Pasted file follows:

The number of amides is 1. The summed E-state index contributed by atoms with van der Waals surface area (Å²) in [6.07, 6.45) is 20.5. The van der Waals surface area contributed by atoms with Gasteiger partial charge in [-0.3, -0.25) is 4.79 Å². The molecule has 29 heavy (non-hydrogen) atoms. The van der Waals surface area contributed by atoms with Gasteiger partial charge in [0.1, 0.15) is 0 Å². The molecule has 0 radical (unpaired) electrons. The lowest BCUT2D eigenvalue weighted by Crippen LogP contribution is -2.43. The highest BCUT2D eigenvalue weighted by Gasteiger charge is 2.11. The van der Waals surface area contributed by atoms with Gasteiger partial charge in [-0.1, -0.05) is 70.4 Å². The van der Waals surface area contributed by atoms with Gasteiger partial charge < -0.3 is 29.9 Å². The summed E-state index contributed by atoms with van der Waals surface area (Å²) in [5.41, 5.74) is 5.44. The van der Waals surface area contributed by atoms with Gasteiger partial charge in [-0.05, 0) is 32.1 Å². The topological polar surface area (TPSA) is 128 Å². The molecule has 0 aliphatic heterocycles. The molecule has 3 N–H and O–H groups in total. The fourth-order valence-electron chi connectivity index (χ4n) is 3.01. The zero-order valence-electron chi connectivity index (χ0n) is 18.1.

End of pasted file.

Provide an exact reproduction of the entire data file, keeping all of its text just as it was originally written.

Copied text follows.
The number of amides is 1. The summed E-state index contributed by atoms with van der Waals surface area (Å²) in [6.07, 6.45) is 20.5. The van der Waals surface area contributed by atoms with Gasteiger partial charge in [-0.3, -0.25) is 4.79 Å². The molecule has 29 heavy (non-hydrogen) atoms. The van der Waals surface area contributed by atoms with Gasteiger partial charge in [0.1, 0.15) is 0 Å². The molecule has 0 radical (unpaired) electrons. The lowest BCUT2D eigenvalue weighted by Crippen LogP contribution is -2.43. The highest BCUT2D eigenvalue weighted by Gasteiger charge is 2.11. The van der Waals surface area contributed by atoms with Gasteiger partial charge in [-0.1, -0.05) is 70.4 Å². The van der Waals surface area contributed by atoms with Gasteiger partial charge < -0.3 is 29.9 Å². The summed E-state index contributed by atoms with van der Waals surface area (Å²) in [5.41, 5.74) is 5.44. The van der Waals surface area contributed by atoms with Gasteiger partial charge in [-0.05, 0) is 32.1 Å². The topological polar surface area (TPSA) is 128 Å². The molecule has 0 aliphatic heterocycles. The molecule has 3 N–H and O–H groups in total. The fourth-order valence-electron chi connectivity index (χ4n) is 3.01. The zero-order valence-electron chi connectivity index (χ0n) is 18.1.